While many pundits expected a hung assembly in the May 10 Karnataka elections, voters have delivered a decisive verdict. A resurgent Congress won 135 seats while BJP and JDS crashed to 66 and 19 seats, respectively. The three parties had respectively won 80, 104 and 37 seats in 2018.
The surge in the Congress seats was matched by a spike in its vote share, which shot up to 42.9% from 38.1% in 2018. But despite a steep fall in the seats, the vote share of BJP stayed near constant at 36% when compared to the previous elections. This created an initial impression that the party had managed to hold on to its vote bank, while anti-incumbency votes had consolidated behind Congress and helped it win new seats.
The bump in the Congress vote share stood out in contrast to a huge fall in the JDS vote share from 18.3% in 2018 to 13.3% in 2023. Many pundits said that the JDS loss translated into a Congress gain as Vokkaligas, the traditional supporters of JDS, shifted their loyalty.
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This impression turns out to be erroneous and hides the momentous changes that have begun in Karnataka politics and the true extent of BJP and JDS loss. The election fractured hardened vote banks of parties and saw major shifts in voting preferences of different communities.
Congress increased its share in all the six political regions of the state Kittur, Kalyana, Central, Coastal and Southern Karnataka, and the Bengaluru region. The JDS broke its back in the Vokkaliga belt in Southern Karnataka, its core support base.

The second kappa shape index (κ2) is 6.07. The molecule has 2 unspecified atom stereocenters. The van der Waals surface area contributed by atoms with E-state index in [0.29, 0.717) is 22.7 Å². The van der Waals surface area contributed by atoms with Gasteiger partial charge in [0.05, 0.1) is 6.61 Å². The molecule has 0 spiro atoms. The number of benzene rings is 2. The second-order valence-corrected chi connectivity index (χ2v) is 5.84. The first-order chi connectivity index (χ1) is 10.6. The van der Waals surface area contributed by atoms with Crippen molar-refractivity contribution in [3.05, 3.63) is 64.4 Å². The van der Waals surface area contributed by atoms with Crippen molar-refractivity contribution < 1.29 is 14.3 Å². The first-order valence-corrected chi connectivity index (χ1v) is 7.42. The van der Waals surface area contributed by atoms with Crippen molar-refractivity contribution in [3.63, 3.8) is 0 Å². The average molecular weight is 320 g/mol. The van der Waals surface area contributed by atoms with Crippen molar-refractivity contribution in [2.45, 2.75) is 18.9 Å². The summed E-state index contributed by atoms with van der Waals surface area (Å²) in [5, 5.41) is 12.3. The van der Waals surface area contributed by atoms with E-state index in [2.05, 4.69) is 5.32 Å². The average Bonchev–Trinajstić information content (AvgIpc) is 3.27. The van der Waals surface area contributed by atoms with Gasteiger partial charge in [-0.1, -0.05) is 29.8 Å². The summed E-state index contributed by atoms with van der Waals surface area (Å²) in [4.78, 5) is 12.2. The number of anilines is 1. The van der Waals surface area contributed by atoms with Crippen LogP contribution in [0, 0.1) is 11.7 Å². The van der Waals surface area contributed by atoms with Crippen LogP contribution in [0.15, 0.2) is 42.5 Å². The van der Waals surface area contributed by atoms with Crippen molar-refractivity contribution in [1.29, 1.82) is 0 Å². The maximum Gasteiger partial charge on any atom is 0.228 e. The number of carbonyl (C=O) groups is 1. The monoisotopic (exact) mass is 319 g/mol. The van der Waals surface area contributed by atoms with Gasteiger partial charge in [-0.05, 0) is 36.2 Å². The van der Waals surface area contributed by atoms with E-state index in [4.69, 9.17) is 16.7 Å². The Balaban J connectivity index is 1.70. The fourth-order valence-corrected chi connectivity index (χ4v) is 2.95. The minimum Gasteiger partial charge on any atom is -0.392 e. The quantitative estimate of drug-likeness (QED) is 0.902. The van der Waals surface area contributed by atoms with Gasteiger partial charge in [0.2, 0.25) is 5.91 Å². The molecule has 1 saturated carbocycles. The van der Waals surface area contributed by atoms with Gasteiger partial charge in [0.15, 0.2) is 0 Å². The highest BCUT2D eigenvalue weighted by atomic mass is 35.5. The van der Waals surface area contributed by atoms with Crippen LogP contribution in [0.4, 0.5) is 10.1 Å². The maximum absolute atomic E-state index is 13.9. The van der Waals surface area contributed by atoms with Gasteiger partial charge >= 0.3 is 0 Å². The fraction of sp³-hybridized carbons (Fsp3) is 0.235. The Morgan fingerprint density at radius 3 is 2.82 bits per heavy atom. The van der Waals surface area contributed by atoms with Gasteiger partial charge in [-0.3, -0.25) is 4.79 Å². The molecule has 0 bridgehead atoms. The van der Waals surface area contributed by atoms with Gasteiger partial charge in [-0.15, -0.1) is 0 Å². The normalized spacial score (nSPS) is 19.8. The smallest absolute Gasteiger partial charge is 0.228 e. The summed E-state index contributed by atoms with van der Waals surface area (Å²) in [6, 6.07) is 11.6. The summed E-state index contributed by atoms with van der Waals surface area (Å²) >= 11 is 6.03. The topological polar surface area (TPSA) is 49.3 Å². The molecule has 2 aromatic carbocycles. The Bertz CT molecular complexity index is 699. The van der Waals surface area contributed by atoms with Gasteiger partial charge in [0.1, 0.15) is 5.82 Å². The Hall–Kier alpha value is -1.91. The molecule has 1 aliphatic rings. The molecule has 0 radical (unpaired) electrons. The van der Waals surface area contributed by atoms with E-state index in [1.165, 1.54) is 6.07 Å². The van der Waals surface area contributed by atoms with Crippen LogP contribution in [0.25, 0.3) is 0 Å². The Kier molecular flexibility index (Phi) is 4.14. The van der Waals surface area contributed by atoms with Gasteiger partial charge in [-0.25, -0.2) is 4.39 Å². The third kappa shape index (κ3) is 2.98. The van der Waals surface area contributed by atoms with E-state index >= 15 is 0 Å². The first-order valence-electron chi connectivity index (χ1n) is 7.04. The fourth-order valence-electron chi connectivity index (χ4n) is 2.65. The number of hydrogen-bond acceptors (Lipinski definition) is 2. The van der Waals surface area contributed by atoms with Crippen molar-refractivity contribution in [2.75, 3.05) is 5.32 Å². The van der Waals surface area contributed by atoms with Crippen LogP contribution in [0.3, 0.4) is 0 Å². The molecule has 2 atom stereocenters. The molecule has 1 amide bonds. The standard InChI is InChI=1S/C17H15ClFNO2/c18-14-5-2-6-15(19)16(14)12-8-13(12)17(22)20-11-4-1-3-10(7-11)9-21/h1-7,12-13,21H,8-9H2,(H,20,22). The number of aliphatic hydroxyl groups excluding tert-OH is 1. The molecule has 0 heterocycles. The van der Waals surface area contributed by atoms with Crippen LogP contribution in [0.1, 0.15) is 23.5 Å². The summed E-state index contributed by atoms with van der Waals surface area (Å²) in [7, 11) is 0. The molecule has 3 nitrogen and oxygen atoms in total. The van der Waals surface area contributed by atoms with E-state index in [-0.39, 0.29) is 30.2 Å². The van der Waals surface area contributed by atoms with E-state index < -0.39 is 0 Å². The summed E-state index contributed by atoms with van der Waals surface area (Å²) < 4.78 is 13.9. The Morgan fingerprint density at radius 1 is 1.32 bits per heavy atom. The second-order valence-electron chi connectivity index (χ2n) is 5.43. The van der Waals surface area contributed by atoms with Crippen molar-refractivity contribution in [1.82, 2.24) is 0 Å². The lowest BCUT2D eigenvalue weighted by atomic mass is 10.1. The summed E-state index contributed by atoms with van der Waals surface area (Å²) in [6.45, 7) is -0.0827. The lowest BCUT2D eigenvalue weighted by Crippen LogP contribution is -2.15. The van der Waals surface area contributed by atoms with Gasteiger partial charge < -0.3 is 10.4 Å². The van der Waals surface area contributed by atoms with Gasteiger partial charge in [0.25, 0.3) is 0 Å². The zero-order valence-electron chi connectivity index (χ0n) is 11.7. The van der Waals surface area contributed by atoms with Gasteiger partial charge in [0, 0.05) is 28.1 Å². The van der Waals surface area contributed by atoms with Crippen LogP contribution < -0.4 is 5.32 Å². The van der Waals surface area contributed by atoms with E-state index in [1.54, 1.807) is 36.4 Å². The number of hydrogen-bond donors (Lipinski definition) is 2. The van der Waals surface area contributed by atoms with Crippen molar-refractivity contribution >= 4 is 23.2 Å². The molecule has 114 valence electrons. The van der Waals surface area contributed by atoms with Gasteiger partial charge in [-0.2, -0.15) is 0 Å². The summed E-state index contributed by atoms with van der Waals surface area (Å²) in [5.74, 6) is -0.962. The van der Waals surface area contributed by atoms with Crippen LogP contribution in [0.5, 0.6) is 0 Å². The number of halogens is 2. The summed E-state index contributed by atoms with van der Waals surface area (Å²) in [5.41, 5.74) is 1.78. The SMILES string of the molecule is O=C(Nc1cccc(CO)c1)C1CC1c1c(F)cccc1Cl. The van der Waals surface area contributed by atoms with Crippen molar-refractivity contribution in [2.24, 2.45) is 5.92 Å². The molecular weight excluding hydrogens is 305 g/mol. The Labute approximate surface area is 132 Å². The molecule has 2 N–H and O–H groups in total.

The BJP lost a significant vote share in traditionally strong areas such as Kittur, Kalyana Central, and even Coastal Karnataka. It gained votes in Southern Karnataka and the Bengaluru region, which probably helped it maintain its overall percentage. But the new gains were not enough to bring it any new seat.
The new votes were not enough to translate into seats, but created an impression that its vote bank was intact. A quick look at the available data on how different communities voted shines light on the shifting fortunes of the different parties.
Dalits consolidate against BJP
This was a social group, which actively mobilised against the BJP, for almost two years. In the 36 reserved constituencies, BJP’s tally came down from 16 in 2018 to 12 in 2023. The Congress seats improved from 13 to 21.
Dalits are a bellwether of Karnataka politics. Their political mood sharply indicates the larger voter choice and BJP was clearly out of favour. With 17.5% of the population, Dalits are spread across and make an impact beyond the reserved constituencies as well.
In April, a source in RSS had claimed that BJP’s reservation strategy would fetch it Dalit votes. BJP proposed to increase reservation for scheduled castes from 15% to 17%. A few weeks before the election, it proposed to split the reservation internally between different Dalit groups to meet a longstanding demand of some of them.